Cities and States are under GASB accounting standards while corporations are under FASB accounting standards and PPA legislation. Current FASB/GASB accounting rules do not require valuing pension assets and liabilities to be marked to market.  Instead they allow for assets to be smoothed over some period of time (GASB = five years, PPA = two years) which currently overvalues assets; and they allow liabilities to be valued at higher than market interest rates (GASB = ROA, PPA = hypothetical corporate zeroes) which undervalues liabilities significantly. Such accounting rules distort economic reality (Funded Ratio) by not valuing assets and liabilities to accurate market valuations. As a result, many pensions were told they were fully funded when they had deep deficits. Perhaps, the biggest problem here is the use of the ROA (projected Return On Assets) as the hurdle rate for assets. Instead of focusing on the Funded Ratio (mv of assets/mv of liabilities) asset allocation models were focused on achieving the ROA. During the late 1990s when most pensions had a surplus, instead of shifting their asset allocation to more bonds to match liabilities and secure their surplus, they reduced their allocation to bonds since interest rates were well below the ROA. When the correction in equities hit in 2000 and continued, it was a time that pensions had the highest allocation to equities.

Given the tedious list of calculations, actuarial reports tend to be calculated annually, several months delinquent. Moreover, they tend to use actuarial valuations and not market valuations. As a result, the Board of Trustees and the asset side have little guidance and information on the size, shape and risk/reward behavior of liabilities. It would be hard, if not impossible, for an asset manager to manage assets vs. an index that comes out annually, months delinquent and is not marked to market. The Society of Actuaries recommended that pensions create a set of economic books that calculate the market value of assets and liabilities accurately and frequently. Until a Custom Liability Index is installed as the proper benchmark, all asset functions (Asset Allocation, Asset Management and Performance Measurement) are in jeopardy of a disconnect with the true liability objective.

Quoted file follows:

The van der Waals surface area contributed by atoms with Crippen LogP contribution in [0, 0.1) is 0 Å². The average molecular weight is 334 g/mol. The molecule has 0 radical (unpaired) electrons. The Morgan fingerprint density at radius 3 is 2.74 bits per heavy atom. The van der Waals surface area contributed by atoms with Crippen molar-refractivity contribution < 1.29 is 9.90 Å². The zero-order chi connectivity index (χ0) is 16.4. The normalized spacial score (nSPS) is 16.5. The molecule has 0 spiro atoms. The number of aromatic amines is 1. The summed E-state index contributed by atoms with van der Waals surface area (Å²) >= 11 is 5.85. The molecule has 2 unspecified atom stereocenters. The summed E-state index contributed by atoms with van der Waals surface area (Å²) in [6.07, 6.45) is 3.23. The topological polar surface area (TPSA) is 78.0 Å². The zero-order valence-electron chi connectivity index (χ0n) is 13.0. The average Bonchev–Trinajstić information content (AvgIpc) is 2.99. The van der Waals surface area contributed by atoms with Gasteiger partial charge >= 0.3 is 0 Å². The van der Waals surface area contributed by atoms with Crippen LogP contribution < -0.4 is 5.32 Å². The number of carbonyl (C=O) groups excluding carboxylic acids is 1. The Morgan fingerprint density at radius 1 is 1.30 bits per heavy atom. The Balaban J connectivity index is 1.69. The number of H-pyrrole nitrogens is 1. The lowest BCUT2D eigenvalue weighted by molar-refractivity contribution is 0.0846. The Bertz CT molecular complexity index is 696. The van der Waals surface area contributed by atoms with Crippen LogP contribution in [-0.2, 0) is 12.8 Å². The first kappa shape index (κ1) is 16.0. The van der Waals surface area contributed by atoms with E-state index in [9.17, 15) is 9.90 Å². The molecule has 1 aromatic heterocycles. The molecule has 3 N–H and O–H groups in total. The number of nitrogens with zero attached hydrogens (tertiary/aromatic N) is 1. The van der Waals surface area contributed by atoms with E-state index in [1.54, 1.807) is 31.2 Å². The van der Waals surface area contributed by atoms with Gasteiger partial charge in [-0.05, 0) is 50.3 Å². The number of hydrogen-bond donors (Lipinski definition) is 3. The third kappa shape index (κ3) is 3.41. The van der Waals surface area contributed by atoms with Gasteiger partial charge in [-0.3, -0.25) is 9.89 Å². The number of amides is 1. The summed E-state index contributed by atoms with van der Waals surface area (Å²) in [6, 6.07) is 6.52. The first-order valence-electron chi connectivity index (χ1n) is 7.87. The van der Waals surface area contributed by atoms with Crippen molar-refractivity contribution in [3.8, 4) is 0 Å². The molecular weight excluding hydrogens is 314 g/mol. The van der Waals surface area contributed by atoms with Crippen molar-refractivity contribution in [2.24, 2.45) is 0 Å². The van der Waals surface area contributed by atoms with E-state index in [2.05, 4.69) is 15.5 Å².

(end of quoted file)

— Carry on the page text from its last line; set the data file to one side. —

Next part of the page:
The core asset portfolio of a pension should be high-quality bonds managed as a Liability Index Fund (Liability Beta Portfolio). The quest of a pension should be to reach full funding or greater with 100% in the liability Beta portfolio and the rest in a surplus portfolio. In this way, pensions achieve their true objective with low risk, low cost and low volatility of the Funded Ratio to the plan.